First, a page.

That persistence led Barbuty to investigate what she thought was a case of overbilling of Medicare by a medical supply company that supplied her mom with a rental wheelchair for several years.
Over the last decade, Elizabeth Schram’s body started to fail. The Bridgewater mother of eight suffered two hip replacements and two knee replacements and later, dementia set in.
In 2001, Schram, then 84, moved into an assisted living facility, and within a year, her mobility deteriorated such that she needed a full-time manual wheelchair. With the help of her children, Schram contracted with Community Surgical Supply of Toms River, and she signed a contract for a wheelchair rental.
Monthly invoices of $125 for the wheelchair and $60 for leg rests would be sent to Medicare and Horizon Blue Cross/Blue Shield, her supplemental insurer, and Schram would be billed for a monthly co-pay. That started in March 2002.
The years passed and the rental continued, moving with Schram to a full-service nursing home that could better care for her dementia.
In December 2003, Schram’s assets were depleted and she was eligible for Medicaid. Community Surgical continued to receive payments from the government, supplemental insurance and Schram for the wheelchair rental.
In 2006, Schram was no longer able to maintain an upright sitting position, so she now needed a reclining wheelchair, which was provided by the nursing home. Community Surgical was contacted to pick up the rental wheelchair and it did, and billing for the chair stopped.
In 2007, Schram entered hospice care, and in August, 2008, she died at age 91.
Her daughter was responsible for managing the estate, and the job was nearing completion when in October 2009, the estate and one of Barbuty’s sisters were served with an Ocean County Small Claims Court notice. Community Surgical was demanding $3,000 because it said the wheelchair was never returned and there were rental costs that were never paid.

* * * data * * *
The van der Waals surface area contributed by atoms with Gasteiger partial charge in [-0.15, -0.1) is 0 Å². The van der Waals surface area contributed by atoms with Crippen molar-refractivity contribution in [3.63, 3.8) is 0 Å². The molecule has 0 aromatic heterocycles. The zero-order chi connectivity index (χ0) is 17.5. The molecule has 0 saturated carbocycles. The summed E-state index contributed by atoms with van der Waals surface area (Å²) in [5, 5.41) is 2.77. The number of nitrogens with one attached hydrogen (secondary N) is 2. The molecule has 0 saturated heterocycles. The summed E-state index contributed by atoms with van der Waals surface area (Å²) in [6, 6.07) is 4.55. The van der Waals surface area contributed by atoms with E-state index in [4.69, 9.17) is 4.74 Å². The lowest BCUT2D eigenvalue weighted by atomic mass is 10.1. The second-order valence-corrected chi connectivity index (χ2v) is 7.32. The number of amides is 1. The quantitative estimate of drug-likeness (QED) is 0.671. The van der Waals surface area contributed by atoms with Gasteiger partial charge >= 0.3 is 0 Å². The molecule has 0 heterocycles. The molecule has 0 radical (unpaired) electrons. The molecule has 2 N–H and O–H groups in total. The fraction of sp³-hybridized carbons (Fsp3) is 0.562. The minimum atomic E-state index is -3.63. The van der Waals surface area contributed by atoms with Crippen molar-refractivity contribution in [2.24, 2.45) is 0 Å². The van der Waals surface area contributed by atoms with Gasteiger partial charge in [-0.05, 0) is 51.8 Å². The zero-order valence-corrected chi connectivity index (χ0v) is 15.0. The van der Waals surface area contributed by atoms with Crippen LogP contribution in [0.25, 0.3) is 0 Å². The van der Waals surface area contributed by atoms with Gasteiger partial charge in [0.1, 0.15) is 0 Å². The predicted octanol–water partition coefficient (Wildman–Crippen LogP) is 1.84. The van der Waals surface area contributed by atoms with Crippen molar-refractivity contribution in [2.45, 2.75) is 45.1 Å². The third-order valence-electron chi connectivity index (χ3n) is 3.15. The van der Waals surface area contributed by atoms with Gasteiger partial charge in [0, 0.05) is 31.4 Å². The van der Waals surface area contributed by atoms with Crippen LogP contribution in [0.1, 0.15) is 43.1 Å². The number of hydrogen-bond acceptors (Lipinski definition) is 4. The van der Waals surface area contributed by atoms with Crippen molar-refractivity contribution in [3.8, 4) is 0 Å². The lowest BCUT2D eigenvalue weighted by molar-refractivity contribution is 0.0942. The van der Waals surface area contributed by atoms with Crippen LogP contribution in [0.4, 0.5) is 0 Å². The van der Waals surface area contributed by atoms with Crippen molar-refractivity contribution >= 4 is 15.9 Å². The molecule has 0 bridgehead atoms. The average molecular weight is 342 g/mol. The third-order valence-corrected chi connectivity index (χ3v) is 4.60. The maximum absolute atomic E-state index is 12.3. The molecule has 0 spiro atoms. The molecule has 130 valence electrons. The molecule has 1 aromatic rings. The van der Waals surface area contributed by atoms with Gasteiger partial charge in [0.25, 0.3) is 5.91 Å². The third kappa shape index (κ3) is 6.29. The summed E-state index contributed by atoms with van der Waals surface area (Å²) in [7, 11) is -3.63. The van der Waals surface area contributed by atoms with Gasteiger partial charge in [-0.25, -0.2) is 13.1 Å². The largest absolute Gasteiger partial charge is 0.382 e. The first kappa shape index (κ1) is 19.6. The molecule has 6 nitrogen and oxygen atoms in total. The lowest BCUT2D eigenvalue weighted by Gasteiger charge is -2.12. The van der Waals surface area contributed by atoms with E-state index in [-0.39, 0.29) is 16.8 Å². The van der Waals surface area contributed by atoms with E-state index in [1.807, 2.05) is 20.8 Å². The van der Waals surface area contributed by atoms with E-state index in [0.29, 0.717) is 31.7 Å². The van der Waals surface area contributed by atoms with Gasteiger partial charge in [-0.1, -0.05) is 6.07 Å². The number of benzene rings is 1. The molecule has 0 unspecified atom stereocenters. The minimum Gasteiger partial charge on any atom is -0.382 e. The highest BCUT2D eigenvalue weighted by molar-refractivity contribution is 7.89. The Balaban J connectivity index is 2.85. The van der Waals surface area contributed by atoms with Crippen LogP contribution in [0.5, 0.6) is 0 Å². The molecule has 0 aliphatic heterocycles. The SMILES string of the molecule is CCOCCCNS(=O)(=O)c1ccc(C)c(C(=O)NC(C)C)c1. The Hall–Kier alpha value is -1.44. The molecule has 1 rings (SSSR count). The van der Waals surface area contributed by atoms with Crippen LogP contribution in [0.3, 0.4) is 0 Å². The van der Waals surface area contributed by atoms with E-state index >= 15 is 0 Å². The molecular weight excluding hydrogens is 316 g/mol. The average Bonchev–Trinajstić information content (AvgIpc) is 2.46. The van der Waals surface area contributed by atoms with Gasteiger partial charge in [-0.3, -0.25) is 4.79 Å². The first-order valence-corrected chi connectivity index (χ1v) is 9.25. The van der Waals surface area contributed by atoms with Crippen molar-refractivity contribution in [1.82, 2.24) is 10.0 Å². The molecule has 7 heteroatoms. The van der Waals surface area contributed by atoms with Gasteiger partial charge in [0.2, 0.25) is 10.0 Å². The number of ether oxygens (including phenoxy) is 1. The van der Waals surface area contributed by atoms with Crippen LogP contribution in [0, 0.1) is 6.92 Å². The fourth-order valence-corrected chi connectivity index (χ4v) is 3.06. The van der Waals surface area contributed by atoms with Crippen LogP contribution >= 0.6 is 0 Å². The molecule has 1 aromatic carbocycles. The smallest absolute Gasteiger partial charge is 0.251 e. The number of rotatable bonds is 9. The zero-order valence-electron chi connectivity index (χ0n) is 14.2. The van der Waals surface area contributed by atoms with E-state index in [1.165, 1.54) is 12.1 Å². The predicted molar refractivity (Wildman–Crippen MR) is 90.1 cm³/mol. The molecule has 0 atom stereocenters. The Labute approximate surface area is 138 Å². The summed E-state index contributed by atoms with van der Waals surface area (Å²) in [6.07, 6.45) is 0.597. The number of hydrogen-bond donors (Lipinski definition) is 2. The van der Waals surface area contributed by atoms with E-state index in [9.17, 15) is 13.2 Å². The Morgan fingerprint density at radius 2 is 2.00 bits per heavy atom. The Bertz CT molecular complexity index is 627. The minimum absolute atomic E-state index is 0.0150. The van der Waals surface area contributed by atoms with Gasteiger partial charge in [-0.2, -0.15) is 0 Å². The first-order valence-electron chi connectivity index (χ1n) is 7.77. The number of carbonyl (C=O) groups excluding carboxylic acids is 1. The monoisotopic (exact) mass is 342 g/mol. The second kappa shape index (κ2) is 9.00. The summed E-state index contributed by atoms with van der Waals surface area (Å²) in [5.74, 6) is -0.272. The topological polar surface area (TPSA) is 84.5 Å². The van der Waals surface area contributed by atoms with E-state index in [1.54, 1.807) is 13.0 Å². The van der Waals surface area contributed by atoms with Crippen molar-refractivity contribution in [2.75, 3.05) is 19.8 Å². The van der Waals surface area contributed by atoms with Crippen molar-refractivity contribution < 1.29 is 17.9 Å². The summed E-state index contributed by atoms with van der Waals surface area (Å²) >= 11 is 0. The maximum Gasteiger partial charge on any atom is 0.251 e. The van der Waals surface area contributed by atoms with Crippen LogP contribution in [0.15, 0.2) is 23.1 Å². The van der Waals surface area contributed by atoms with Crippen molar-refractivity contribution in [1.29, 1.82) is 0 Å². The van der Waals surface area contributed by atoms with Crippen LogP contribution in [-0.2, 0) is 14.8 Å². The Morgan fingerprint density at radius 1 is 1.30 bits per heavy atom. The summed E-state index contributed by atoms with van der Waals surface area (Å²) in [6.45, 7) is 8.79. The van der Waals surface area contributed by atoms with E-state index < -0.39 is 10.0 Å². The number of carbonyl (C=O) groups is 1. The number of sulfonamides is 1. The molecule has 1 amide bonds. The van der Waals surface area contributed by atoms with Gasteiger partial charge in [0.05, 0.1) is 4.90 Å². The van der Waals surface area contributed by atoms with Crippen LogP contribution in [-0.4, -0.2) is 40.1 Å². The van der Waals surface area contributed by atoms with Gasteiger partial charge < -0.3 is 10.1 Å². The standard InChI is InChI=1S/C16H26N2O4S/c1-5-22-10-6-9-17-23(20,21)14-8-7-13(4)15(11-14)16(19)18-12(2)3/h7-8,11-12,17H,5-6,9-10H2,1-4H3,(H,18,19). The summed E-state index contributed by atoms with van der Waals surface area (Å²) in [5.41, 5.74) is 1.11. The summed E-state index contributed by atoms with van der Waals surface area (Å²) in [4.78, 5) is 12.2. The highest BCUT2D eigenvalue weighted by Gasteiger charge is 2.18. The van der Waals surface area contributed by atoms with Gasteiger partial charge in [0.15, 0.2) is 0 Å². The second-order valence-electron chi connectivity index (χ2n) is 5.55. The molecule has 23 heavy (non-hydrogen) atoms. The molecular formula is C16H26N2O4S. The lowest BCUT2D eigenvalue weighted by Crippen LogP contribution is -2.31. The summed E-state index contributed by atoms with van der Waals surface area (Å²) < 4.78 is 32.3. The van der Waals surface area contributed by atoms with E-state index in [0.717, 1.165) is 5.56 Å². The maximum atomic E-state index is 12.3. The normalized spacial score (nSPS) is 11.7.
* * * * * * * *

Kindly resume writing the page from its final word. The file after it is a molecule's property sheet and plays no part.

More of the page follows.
“I pulled what records I had retained and started to do some research,” Barbuty said. “It seemed ridiculous that we could have paid for so long and not paid the wheelchair off at some point.”
Barbuty wrote a letter to Community Surgical president Jerrold Fried, requesting billing records, a copy of the contract and other documentation so she could prepare a response to the complaint.
Fried didn’t write back, but a week later, Barbuty received a copy of a letter Fried had written to the court, requesting the matter be removed from the docket.
She thought that was the end. But on May 21, the estate and Barbuty’s sister received another complaint filed in Small Claims Court.
Furious, Barbuty did some research and some math.
Wheelchairs like the one her mom used retail for $545.
She determined that for 45 months, Community Surgical had been paid $107.50 per month for the wheelchair rental: $86 combined from Medicare and BC/BS and $21.50 from Schram. That adds up to $4,837.50 in payments for a wheelchair that retails for a fraction of that cost.
Barbuty then took a look at Medicare regulations.
“Medicare regulations require capped rental items (including nonmotorized wheelchairs) to be transferred from supplier to beneficiary after 13 months of use,” Barbuty said, adding that Community Surgical had over-collected $2,752 from Medicare and